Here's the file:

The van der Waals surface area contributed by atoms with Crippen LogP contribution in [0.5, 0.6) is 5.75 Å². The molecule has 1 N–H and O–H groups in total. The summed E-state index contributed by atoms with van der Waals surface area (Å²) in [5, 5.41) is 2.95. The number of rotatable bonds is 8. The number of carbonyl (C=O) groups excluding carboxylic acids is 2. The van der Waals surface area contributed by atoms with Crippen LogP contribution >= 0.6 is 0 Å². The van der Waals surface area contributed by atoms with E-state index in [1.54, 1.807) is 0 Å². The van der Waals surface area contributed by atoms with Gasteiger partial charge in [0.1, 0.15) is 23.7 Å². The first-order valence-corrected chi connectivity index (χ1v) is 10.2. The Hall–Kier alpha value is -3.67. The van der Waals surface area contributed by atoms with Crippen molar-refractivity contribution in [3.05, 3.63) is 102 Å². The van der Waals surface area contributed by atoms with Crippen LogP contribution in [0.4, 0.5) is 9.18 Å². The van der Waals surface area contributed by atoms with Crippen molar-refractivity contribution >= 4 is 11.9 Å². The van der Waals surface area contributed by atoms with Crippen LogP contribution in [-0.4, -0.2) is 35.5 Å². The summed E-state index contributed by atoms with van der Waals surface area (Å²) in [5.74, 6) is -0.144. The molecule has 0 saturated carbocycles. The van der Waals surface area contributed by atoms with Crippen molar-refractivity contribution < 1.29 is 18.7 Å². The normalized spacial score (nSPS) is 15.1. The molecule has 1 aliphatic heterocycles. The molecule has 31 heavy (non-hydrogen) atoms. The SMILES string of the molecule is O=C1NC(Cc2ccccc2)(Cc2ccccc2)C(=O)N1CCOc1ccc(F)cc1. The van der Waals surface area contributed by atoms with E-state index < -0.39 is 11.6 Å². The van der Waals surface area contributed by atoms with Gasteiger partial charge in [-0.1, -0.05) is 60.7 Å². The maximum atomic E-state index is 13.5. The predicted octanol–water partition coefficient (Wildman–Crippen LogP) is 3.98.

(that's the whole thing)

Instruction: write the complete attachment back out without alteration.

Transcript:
The van der Waals surface area contributed by atoms with Crippen LogP contribution in [0.5, 0.6) is 5.75 Å². The molecule has 1 N–H and O–H groups in total. The summed E-state index contributed by atoms with van der Waals surface area (Å²) in [5, 5.41) is 2.95. The number of rotatable bonds is 8. The number of carbonyl (C=O) groups excluding carboxylic acids is 2. The van der Waals surface area contributed by atoms with Crippen LogP contribution >= 0.6 is 0 Å². The van der Waals surface area contributed by atoms with E-state index in [1.54, 1.807) is 0 Å². The van der Waals surface area contributed by atoms with Gasteiger partial charge in [0.1, 0.15) is 23.7 Å². The first-order valence-corrected chi connectivity index (χ1v) is 10.2. The Hall–Kier alpha value is -3.67. The van der Waals surface area contributed by atoms with Crippen molar-refractivity contribution in [3.05, 3.63) is 102 Å². The van der Waals surface area contributed by atoms with Crippen LogP contribution in [0.4, 0.5) is 9.18 Å². The van der Waals surface area contributed by atoms with Crippen molar-refractivity contribution >= 4 is 11.9 Å². The van der Waals surface area contributed by atoms with Crippen LogP contribution in [-0.4, -0.2) is 35.5 Å². The summed E-state index contributed by atoms with van der Waals surface area (Å²) in [5.74, 6) is -0.144. The molecule has 0 saturated carbocycles. The van der Waals surface area contributed by atoms with Crippen molar-refractivity contribution < 1.29 is 18.7 Å². The normalized spacial score (nSPS) is 15.1. The molecule has 1 aliphatic heterocycles. The molecule has 31 heavy (non-hydrogen) atoms. The SMILES string of the molecule is O=C1NC(Cc2ccccc2)(Cc2ccccc2)C(=O)N1CCOc1ccc(F)cc1. The van der Waals surface area contributed by atoms with E-state index < -0.39 is 11.6 Å². The van der Waals surface area contributed by atoms with Gasteiger partial charge in [-0.1, -0.05) is 60.7 Å². The maximum atomic E-state index is 13.5. The predicted octanol–water partition coefficient (Wildman–Crippen LogP) is 3.98.